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Admirl Amos Easton (May 7, 1905 – June 8, 1968), better known by the stage name Bumble Bee Slim, was an Americans, American Piedmont blues singer and guitarist.


Biography

Easton was born in Brunswick, Georgia, United States. Several original sources confirm that he spelled his first name "Admirl". Around 1920 he joined the Ringling Brothers circus. He then returned to Georgia and was briefly married before heading north on a freight train to Indianapolis, where he settled in 1928. There he met and was influenced by the pianist Leroy Carr and the guitarist Scrapper Blackwell. By 1931 he had moved to Chicago, where he made his first sound recording and reproduction, recordings, as Bumble Bee Slim, for Paramount Records. The following year his song "B&O Blues" was a hit record, hit for Vocalion Records, inspiring a number of other railroad blues and eventually becoming a popular folk music, folk song. In the next five years he recorded over 150 songs for Decca Records, Bluebird Records and Vocalion, often accompanied by other musicians, including Big Bill Broonzy, Peetie Wheatstraw, Tampa Red, Memphis Minnie, and Washboard Sam. In 1937, he returned to Georgia. He relocated to Los Angeles, California in the early 1940s, apparently hoping to break into film, motion pictures as a songwriter and comedian. During the 1950s he recorded several albums, but they had little impact. His last album was released in 1962 by Pacific Jazz Records. He continued to perform in clubs around Los Angeles until his death in 1968.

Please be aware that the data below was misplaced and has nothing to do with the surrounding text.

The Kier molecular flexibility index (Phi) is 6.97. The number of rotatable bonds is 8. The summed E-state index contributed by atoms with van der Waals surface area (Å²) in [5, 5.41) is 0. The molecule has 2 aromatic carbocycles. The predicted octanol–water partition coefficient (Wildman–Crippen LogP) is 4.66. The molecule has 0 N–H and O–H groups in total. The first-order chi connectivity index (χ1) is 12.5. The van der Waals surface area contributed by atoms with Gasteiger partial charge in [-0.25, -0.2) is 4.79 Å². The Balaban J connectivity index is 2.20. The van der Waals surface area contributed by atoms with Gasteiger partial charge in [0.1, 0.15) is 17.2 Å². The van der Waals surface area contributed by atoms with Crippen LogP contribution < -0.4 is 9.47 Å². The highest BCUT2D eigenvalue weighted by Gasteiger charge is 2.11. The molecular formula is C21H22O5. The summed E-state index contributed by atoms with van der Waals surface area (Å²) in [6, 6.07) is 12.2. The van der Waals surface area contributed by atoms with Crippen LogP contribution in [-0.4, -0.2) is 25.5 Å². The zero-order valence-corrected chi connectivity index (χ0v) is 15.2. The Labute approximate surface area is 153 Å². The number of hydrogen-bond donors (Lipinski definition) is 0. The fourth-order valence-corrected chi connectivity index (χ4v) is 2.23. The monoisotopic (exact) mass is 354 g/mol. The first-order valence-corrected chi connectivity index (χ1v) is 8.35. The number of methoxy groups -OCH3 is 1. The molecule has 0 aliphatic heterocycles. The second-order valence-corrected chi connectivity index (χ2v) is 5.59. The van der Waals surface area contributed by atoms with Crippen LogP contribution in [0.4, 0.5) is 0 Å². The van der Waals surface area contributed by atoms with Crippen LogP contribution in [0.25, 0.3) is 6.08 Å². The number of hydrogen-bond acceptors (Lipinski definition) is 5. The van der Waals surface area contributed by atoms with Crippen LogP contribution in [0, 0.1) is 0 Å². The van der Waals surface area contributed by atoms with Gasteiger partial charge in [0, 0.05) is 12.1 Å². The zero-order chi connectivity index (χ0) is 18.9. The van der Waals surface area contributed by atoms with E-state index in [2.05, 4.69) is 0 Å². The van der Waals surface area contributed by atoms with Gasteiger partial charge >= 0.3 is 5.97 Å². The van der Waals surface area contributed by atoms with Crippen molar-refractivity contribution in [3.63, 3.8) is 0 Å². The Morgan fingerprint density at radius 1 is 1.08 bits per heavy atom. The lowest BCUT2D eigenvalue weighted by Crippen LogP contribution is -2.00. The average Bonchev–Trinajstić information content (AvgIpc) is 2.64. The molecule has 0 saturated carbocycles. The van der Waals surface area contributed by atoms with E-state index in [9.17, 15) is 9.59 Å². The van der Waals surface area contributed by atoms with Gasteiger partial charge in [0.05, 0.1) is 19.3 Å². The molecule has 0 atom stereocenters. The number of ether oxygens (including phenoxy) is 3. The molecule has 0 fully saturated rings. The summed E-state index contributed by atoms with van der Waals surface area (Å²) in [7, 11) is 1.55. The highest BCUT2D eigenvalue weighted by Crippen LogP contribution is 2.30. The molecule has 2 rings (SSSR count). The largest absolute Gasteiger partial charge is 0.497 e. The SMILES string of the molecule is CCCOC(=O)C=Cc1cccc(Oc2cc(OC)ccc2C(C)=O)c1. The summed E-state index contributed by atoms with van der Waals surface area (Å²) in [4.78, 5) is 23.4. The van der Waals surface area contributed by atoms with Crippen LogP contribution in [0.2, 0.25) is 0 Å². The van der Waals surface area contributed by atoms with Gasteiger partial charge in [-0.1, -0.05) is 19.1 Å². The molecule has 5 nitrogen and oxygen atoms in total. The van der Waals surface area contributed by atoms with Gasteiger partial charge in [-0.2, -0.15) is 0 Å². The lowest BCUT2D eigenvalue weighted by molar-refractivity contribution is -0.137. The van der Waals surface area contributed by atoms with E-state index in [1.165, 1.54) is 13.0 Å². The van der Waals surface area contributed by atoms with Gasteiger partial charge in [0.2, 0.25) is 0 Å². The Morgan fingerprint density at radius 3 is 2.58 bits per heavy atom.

See also

*List of blues musicians *List of country blues musicians *List of Piedmont blues musicians


References


Other source

*Jerry Zolten, Zolten, Jerry (September/October 1997). "The Rough and Rugged Road of Bumble Bee Slim". ''Living Blues'', no. 135.


External links


New Georgia Encyclopedia article
* {{DEFAULTSORT:Slim, Bumble Bee 1905 births 1968 deaths Country blues musicians Piedmont blues musicians Chicago blues musicians West Coast blues musicians American blues singers Paramount Records artists Decca Records artists Bluebird Records artists Specialty Records artists Singers from Georgia (U.S. state) People from Brunswick, Georgia Vocalion Records artists 20th-century American singers